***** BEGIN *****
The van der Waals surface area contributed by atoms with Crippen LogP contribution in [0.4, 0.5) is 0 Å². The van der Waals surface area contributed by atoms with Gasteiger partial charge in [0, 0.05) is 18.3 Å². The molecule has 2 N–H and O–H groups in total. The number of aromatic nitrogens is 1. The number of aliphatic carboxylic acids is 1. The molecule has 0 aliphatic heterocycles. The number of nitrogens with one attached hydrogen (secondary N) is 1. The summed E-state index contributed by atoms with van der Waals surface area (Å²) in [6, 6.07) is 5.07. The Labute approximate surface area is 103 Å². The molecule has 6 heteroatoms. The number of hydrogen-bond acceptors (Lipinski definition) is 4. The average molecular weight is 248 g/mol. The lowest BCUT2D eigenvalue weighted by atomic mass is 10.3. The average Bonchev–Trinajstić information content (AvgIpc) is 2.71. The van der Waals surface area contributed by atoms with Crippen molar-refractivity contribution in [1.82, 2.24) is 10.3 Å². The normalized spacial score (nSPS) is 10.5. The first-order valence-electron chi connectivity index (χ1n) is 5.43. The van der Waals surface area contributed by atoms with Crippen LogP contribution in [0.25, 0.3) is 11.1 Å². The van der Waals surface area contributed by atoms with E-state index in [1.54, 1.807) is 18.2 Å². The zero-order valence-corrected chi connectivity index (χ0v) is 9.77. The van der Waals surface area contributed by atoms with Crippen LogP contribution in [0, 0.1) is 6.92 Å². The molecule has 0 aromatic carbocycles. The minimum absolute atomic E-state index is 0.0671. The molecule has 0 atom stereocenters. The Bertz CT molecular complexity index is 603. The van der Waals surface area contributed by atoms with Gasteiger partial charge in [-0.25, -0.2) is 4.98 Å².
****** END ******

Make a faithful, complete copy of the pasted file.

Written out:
The van der Waals surface area contributed by atoms with Crippen LogP contribution in [0.4, 0.5) is 0 Å². The van der Waals surface area contributed by atoms with Gasteiger partial charge in [0, 0.05) is 18.3 Å². The molecule has 2 N–H and O–H groups in total. The number of aromatic nitrogens is 1. The number of aliphatic carboxylic acids is 1. The molecule has 0 aliphatic heterocycles. The number of nitrogens with one attached hydrogen (secondary N) is 1. The summed E-state index contributed by atoms with van der Waals surface area (Å²) in [6, 6.07) is 5.07. The Labute approximate surface area is 103 Å². The molecule has 6 heteroatoms. The number of hydrogen-bond acceptors (Lipinski definition) is 4. The average molecular weight is 248 g/mol. The lowest BCUT2D eigenvalue weighted by atomic mass is 10.3. The average Bonchev–Trinajstić information content (AvgIpc) is 2.71. The van der Waals surface area contributed by atoms with Crippen molar-refractivity contribution in [1.82, 2.24) is 10.3 Å². The normalized spacial score (nSPS) is 10.5. The first-order valence-electron chi connectivity index (χ1n) is 5.43. The van der Waals surface area contributed by atoms with Crippen LogP contribution in [0.25, 0.3) is 11.1 Å². The van der Waals surface area contributed by atoms with E-state index in [1.54, 1.807) is 18.2 Å². The zero-order valence-corrected chi connectivity index (χ0v) is 9.77. The van der Waals surface area contributed by atoms with Crippen LogP contribution in [0, 0.1) is 6.92 Å². The molecule has 0 aromatic carbocycles. The minimum absolute atomic E-state index is 0.0671. The molecule has 0 atom stereocenters. The Bertz CT molecular complexity index is 603. The van der Waals surface area contributed by atoms with Gasteiger partial charge in [-0.25, -0.2) is 4.98 Å².